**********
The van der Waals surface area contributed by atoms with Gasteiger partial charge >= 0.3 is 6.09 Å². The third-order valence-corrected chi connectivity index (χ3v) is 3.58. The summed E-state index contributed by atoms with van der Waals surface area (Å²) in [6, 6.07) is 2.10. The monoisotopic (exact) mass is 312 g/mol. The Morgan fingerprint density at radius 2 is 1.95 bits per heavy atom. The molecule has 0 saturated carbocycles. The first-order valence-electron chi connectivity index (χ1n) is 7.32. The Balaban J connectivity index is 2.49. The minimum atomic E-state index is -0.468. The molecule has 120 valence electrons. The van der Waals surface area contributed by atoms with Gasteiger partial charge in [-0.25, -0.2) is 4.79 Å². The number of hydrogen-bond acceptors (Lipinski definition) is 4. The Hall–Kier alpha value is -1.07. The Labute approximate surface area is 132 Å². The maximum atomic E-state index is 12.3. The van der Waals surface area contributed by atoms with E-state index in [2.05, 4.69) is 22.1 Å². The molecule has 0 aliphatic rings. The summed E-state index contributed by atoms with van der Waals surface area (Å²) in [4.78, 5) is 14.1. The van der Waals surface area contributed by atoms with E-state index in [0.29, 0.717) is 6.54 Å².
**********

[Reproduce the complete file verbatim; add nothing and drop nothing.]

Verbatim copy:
The van der Waals surface area contributed by atoms with Gasteiger partial charge >= 0.3 is 6.09 Å². The third-order valence-corrected chi connectivity index (χ3v) is 3.58. The summed E-state index contributed by atoms with van der Waals surface area (Å²) in [6, 6.07) is 2.10. The monoisotopic (exact) mass is 312 g/mol. The Morgan fingerprint density at radius 2 is 1.95 bits per heavy atom. The molecule has 0 saturated carbocycles. The first-order valence-electron chi connectivity index (χ1n) is 7.32. The Balaban J connectivity index is 2.49. The minimum atomic E-state index is -0.468. The molecule has 120 valence electrons. The van der Waals surface area contributed by atoms with Gasteiger partial charge in [-0.25, -0.2) is 4.79 Å². The number of hydrogen-bond acceptors (Lipinski definition) is 4. The Hall–Kier alpha value is -1.07. The Labute approximate surface area is 132 Å². The maximum atomic E-state index is 12.3. The van der Waals surface area contributed by atoms with E-state index in [2.05, 4.69) is 22.1 Å². The molecule has 0 aliphatic rings. The summed E-state index contributed by atoms with van der Waals surface area (Å²) in [4.78, 5) is 14.1. The van der Waals surface area contributed by atoms with E-state index in [0.29, 0.717) is 6.54 Å².